NGC 6121 (Globular Cluster, M4)

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NGC 6121, M4
Globular Cluster (球状星団)

別名 (Other names)
GCL 41, ESO 517-SC1, Messier 4

明るさ (Brightness)

星座 (Constellation)
さそり座 (Sco) (Scopius)

距離 (Distance)
7,000光年 (7,000 light-years)





NGC 6121 (M4) is a globular cluster located 7,000 light years from the Earth in the constellation Scopius.

NGC 6121 (Globular Cluster, M4) : Picture

M4: The Closest Known Globular Cluster
M4: The Closest Known Globular Cluster
(C) NASA, T2KA, KPNO 0.9-m Telescope, NOAO, AURA, NSF
M4 is a globular cluster visible in dark skies about one degree west of the bright star Antares in the constellation Scorpius. M4 is perhaps the closest globular cluster at 7,000 light years, meaning that we see M4 only as it was 7,000 years ago, near the dawn of recorded human history. Although containing hundreds of thousands of stars and spanning over 50 light-years, M4 is one of the smallest and sparsest globular clusters known. A particularly unusual aspect for a globular cluster is M4's central bar of stars. M4, pictured above, is one of the oldest objects for which astronomers can estimate age directly. Cluster white dwarfs appear to be at least nine billion years old - so ancient they limit the youth of our entire universe.

Globular cluster M4
Globular cluster M4
In July 2003, Hubble helped make the astounding discovery of a planet called PSR B1620-26 b, 2.5 times the mass of Jupiter, which is located in this cluster. Its age is estimated to be around 13 billion years — almost three times as old as the Solar System! It is also unusual in that it orbits a binary system of a white dwarf and a pulsar (a type of neutron star).

Amateur stargazers may like to track M 4 down in the night sky. Use binoculars or a small telescope to scan the skies near the orange-red star Antares in Scorpius. M 4 is bright for a globular cluster, but it won’t look anything like Hubble’s detailed image: it will appear as a fuzzy ball of light in your eyepiece.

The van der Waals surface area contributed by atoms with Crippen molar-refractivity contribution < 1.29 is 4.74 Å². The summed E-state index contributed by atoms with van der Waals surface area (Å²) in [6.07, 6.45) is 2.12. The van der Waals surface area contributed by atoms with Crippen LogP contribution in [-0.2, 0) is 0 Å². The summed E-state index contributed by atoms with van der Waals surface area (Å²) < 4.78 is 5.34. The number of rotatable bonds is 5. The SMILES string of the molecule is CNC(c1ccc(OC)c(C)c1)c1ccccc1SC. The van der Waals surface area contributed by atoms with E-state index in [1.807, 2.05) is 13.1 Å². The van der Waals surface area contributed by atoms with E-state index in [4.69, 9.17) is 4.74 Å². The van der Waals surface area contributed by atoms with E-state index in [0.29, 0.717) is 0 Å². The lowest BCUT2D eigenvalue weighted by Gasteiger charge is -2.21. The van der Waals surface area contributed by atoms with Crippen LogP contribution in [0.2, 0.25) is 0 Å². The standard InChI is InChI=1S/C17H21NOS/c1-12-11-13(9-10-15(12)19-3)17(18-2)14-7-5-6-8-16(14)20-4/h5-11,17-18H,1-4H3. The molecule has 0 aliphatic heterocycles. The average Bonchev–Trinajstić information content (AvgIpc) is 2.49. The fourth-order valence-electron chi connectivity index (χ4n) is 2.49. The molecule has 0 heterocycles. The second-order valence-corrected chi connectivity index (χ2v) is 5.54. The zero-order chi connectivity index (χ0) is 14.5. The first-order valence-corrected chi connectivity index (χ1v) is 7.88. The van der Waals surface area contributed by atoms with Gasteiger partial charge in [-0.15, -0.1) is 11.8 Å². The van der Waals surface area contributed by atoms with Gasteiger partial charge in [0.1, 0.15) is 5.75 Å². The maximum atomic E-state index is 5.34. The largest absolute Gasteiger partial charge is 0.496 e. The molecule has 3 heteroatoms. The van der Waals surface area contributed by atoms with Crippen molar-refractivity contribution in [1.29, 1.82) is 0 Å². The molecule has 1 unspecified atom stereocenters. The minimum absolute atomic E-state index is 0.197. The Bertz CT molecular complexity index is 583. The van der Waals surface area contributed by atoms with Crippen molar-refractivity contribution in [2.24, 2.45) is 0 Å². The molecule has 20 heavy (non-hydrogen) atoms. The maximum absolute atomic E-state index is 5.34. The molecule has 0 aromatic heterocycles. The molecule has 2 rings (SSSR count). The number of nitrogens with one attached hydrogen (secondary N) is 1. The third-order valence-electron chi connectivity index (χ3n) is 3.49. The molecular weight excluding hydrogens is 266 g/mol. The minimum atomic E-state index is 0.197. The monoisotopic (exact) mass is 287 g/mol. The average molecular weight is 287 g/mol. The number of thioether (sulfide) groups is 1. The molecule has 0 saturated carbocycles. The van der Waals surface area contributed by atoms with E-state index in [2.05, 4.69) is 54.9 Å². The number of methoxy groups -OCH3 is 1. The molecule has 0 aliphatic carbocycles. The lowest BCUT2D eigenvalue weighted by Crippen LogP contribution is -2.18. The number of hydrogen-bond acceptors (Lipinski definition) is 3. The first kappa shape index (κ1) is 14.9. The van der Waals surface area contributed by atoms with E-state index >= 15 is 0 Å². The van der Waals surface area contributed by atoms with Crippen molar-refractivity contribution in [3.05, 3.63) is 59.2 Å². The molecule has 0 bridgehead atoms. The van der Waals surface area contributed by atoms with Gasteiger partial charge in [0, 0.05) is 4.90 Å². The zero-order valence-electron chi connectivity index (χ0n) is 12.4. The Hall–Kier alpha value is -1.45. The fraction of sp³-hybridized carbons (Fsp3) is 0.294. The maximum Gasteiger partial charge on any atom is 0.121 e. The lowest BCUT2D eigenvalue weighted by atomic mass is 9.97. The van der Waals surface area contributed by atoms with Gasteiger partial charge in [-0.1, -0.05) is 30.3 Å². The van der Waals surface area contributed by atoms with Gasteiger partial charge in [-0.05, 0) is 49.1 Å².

The Planet, the White Dwarf, and the Neutron Star
The Planet, the White Dwarf, and the Neutron Star
(C) H. Richer (Univ. British Columbia), et al. NASA, NOAO
A planet, a white dwarf, and a neutron star orbit each other in the giant globular star cluster M4, some 5,600 light-years away. The most visible member of the trio is the white dwarf star, indicated above in an image from the Hubble Space Telescope, while the neutron star is detected at radio frequencies as a pulsar. A third body was known to be present in the pulsar/white dwarf system and a detailed analysis of the Hubble data has indicated it is indeed a planet with about 2.5 times the mass of Jupiter. In such a system, the planet is likely to be about 13 billion years old. Compared to our solar system's tender 4.5 billion years and other identified planets of nearby stars, this truly ancient world is by far the oldest planet known, almost as old as the Universe itself. Its discovery as part of an evolved cosmic trio suggests that planet formation spans the age of the Universe and that this newly discovered planet is likely only one of many formed in the crowded environs of globular star clusters.

Globular cluster M4
Globular cluster M4
(C) NASA and H. Richer (University of British Columbia), credit for ground-based photo: NOAO/AURA/NSF
Globular cluster M4 Globular cluster M4
Globular cluster M4
Globular cluster M4

NGC 6121 (Globular Cluster, M4) : Movie

Zooming in on the globular star cluster Messier 4
This video starts with a broad view of the spectacular central parts of the Milky Way. We close in on the constellation of Scorpius. Close to its brightest star, Antares, lies the globular star cluster Messier 4, one of the closest of these rich stellar systems to the Earth. The final detailed views of the cluster come from the Wide Field Imager attached to the MPG/ESO 2.2-metre telescope at ESO's La Silla Observatory in Chile followed by a close up of the central region from the NASA/ESA Hubble Space Telescope.

Panning across the globular star cluster Messier 4
This video gives a close-up view of a new image from the Wide Field Imager attached to the MPG/ESO 2.2-metre telescope at ESO's La Silla Observatory showing the spectacular globular star cluster Messier 4. This great ball of ancient stars is one of the closest such stellar systems to the Earth and appears in the constellation of Scorpius close to the bright red star Antares.
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M4 (天体). (2012, November 2). In Wikipedia. ブログパーツ